She brought in Tom Hall, a film programmer she had worked with for years in Sarasota, as artistic director. Over the phone, Hall said he is still the director of programming for the Sarasota festival, which runs from late March into early April. But because Newport comes later, he can use his experience to do both festivals and in a few instances cross pollinate Newport with films that have been shown in Florida. He meets with Holly Herrick, Newport's film programmer, and Andrea Van Buren, who handles its children's programming, to talk about submissions. Our year begins in September in Toronto and we've been watching hundreds and hundreds of movies since.
He said they've chosen 40 feature films from the 700 or so that they watched. He added that he has received advice from past programmers at Newport, just as Maizel said she has gotten enormous help from past executive directors going all the way back to Christine Schomer and Nancy Donahoe, who co-founded it back in 1998.
This year there will be competitions between five narrative and five documentary films for a best-of-the-fest award as well as the archival films from MOMA, which include On the Waterfront, Little Fugitive, Taxi Driver, the 1927 silent East Side, West Side and the first film directed by Orson Welles, the 1934 short Hearts of Age. Maizel said MOMA is bringing in special projection equipment for the screenings and they're taking special care to show them as they should be seen. It's not just вЂput on a DVD and we're done.' All the MOMA films will be 35-mm prints and are being taken out of the archives especially for us. This is something that is not usual.
Unlike other years, when the festival ran six days, opening on a Tuesday night with a gala premiere, this year there will be five days of screenings, beginning on Wednesday. But because films will be shown on Wednesday during the day before the opening night film at the Jane Pickens, Maizel said it's virtually the same number of films.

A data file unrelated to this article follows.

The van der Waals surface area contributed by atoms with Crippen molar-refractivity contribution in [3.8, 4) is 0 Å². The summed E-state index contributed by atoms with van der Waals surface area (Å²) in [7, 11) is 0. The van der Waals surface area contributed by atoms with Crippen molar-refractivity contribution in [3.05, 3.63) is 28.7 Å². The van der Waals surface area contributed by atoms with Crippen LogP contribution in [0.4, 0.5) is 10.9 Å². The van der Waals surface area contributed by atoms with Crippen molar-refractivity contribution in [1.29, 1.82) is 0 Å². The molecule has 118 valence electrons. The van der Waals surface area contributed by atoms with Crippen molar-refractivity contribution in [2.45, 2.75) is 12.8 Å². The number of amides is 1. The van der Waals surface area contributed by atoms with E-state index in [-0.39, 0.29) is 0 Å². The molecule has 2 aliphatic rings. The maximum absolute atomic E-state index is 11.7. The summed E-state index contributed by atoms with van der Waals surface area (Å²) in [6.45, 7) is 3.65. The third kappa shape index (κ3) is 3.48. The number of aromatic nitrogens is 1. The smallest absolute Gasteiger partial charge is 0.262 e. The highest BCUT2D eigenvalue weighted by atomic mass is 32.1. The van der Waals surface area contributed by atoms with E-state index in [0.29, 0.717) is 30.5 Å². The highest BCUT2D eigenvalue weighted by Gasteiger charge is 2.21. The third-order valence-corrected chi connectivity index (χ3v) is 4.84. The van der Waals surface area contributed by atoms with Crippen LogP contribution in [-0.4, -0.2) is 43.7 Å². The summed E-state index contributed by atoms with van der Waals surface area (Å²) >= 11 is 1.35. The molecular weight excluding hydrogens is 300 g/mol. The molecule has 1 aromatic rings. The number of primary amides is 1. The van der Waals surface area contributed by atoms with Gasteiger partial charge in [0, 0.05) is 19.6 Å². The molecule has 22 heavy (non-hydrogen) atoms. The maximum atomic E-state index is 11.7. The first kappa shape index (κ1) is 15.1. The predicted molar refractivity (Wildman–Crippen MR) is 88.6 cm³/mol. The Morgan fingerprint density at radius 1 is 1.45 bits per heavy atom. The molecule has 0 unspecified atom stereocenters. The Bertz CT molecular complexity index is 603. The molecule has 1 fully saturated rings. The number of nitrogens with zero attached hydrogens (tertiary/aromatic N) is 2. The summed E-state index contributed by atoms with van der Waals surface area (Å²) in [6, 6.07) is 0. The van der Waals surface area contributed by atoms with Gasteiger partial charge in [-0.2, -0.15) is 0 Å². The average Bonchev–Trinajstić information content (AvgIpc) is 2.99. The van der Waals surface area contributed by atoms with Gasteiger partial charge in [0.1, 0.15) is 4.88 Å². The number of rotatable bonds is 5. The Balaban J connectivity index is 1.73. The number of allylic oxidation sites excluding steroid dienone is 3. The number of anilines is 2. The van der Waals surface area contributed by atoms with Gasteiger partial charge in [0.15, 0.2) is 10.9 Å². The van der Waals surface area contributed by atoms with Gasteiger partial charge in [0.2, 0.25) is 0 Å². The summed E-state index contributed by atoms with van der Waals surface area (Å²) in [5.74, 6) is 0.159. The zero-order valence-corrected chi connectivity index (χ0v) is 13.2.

Wednesday night's opening film will be In the Loop, which Hall described as a foul-mouthed, dark, populist comedy shot like The Office as a faux documentary about British and American governments planning a war. James Gandolfini, of The Sopranos, and Steve Coogan, of Night at the Museum, star. Films also will be screened at two of the three Opera House auditoriums as well as at the new DiStefano Hall, a restored carriage house at Salve Regina University that seats 149.
Other films to watch for, said Hall, are the June 7 closing night film Tabarly, a documentary about French yachtsman Eric Tabarly, with footage of him arriving in Newport after winning the Original Single-handed Trans-Atlantic Race in 1976, and Moon. The latter is a 2001: A Space Odyssey-style drama that Hall describes as mind-bending science-fiction and was directed by Duncan Jones, son of singer David Bowie.
There also will be free panel discussions with the filmmakers Friday through June 7 at 11 a.m. at Empire Tea & Coffee at 22 Broadway and a free outdoor screening of a classic movie at Ballard Park near Rogers High School beginning at 8 p.m. June 5.
Tickets for most films are $10: $20 for the opening and closing night films. Money-saving ticket packages are available. There are special prices for the galas. Tickets may be purchased at Empire Tea & Coffee, 22 Broadway, Newport, and at newportfilmfestival.com where you . an also find a complete screening schedule and descriptions of the films.
By Michael Janusonis
Journal Arts Writer